Man Snogs Dog

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Man Snogs Dog
« on: 14/03/2007 16:50:56 »
OMAHA, Neb. -- Lucy was drowning.

The 10-month-old English bulldog had been drawn into the lake by resident ducks and Canada geese, and the icy water was paralyzing her.

When owner Randy Gurchin edged onto the ice and pulled Lucy from the water, she was unresponsive. Her face and paws were blue. 

So he did what he had been trained by the Air Force to do: mouth-to-mouth resuscitation.

He closed her mouth, put his mouth over her nose, breathed air into her nostrils and down into her lungs and pushed on her chest.

Lucy began shallow breaths on her own after about a minute, he said.

He could have avoided having to snog the dog by using the Sylvester method,
(no it does not involve the use of a lisping cat    [:)] )
« Last Edit: 15/03/2007 15:02:47 by ROBERT »


Offline Carolyn

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Re: Man Snogs Dog
« Reply #1 on: 14/03/2007 18:45:26 »
Lucky Lucy!  I once gave one of my puppies mouth to mouth after she almost drowned in our pool.  She lived, but we lost the other 5.  [:-'(]



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Man Snogs Dog
« Reply #2 on: 19/03/2007 14:23:45 »
Drop 'kiss of life', urge medics   

Advising first-aiders to give the "kiss of life" is off-putting and unnecessary, say medics.
Not only are bystanders less likely to help someone who has collapsed if they have to do mouth-to-mouth ventilation, many are unable to perform it properly.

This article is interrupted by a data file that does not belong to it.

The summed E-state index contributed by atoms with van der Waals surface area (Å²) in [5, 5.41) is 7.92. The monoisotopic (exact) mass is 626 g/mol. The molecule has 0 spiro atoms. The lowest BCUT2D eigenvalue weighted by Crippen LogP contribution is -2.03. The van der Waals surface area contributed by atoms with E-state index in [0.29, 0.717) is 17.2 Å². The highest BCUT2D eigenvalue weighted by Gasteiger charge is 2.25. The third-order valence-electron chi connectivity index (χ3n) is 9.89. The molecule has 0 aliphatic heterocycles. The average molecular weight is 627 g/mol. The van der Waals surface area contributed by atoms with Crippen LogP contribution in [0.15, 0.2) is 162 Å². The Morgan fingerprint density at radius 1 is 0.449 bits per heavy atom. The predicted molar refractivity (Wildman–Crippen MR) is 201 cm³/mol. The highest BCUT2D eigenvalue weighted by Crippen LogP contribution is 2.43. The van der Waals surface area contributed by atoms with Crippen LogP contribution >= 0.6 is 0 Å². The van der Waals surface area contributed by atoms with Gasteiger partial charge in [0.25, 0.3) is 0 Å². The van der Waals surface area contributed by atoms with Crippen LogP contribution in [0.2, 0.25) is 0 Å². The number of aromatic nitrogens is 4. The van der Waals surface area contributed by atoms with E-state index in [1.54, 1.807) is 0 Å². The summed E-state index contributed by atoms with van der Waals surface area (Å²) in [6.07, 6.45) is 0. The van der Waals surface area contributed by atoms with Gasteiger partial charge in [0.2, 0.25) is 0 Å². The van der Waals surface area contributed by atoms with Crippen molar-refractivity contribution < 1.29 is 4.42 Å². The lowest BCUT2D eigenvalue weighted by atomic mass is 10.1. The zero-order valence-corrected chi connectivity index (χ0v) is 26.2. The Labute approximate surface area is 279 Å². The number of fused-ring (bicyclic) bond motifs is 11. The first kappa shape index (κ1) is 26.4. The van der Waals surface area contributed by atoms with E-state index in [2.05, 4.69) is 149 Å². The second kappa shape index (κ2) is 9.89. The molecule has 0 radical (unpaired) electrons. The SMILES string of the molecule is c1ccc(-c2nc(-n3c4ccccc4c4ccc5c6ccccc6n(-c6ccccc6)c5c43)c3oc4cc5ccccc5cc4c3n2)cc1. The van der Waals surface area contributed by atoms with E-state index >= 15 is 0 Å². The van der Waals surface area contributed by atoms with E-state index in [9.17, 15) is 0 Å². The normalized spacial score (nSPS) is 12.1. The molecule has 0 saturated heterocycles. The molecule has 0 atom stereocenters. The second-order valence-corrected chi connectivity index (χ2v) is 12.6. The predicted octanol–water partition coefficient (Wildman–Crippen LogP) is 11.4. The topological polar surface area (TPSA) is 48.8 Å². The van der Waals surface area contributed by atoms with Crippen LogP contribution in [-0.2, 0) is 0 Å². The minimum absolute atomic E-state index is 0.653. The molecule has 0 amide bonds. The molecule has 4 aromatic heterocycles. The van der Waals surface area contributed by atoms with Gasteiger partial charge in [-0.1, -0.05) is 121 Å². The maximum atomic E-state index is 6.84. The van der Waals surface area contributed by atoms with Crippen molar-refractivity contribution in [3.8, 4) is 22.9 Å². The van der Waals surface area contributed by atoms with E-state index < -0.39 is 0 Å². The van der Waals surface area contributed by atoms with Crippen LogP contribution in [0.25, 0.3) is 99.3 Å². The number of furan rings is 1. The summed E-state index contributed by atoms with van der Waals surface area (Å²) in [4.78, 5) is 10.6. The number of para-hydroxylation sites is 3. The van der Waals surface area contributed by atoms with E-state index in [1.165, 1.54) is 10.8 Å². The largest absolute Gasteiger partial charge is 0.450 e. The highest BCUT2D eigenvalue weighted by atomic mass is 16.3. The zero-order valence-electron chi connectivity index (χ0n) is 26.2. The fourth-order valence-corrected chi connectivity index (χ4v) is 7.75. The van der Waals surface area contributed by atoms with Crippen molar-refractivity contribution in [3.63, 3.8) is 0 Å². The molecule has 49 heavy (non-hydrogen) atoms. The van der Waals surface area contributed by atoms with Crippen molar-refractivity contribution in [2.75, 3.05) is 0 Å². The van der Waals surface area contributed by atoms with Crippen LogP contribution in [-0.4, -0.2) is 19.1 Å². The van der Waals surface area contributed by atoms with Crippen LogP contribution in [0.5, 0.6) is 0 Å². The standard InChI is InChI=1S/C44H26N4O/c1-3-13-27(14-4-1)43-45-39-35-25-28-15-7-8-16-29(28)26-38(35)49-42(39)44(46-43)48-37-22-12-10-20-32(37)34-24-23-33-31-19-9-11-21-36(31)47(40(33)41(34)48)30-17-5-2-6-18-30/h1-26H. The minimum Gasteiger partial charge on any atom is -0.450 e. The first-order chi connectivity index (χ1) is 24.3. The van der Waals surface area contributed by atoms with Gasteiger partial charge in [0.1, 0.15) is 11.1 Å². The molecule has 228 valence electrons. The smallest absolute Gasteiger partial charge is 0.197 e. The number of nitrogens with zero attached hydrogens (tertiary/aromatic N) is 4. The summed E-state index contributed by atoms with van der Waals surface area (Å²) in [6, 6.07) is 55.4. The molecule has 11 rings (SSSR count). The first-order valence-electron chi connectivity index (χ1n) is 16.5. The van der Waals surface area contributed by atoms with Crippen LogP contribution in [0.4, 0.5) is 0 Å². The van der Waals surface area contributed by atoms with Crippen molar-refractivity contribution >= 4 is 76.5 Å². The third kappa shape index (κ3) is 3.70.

Chest compressions alone are just as good if not better in most cases, a Japanese study in The Lancet shows.

They recommend resuscitation trainers revise their advice. But the British Heart Foundation disagrees.

The current advice is to give mouth-to-mouth ventilation unless you are unable, or are unwilling.

'Yuk' factor

Studies show less than a third of people who collapse in public are helped by a bystander.

Surveys reveal many would-be first-aiders are put off by the idea of giving the kiss of life - for fear of catching an infectious disease, for example.

And when bystanders do assist, giving mouth-to-mouth can steal time from giving essential chest compressions.

Furthermore, if the patient has collapsed because of a heart rather than a lung problem they should already have enough oxygen in their body to keep them going without needing rescue breaths from a bystander.

Dr Ken Nagao and colleagues at the Surugadai Nihon University Hospital in Tokyo say in these circumstances it would be better for all parties to stick to giving chest compressions alone, which they called cardiac-only resuscitation.

Chest compressions 'key

They checked their theory by looking at the outcomes of more than 4,000 adult patients who had been helped by bystanders.

They found chest-compression-only resuscitation was the clear winner compared with conventional CPR (cardiopulmonary resuscitation, or mouth-to-mouth breathing together with chest compressions)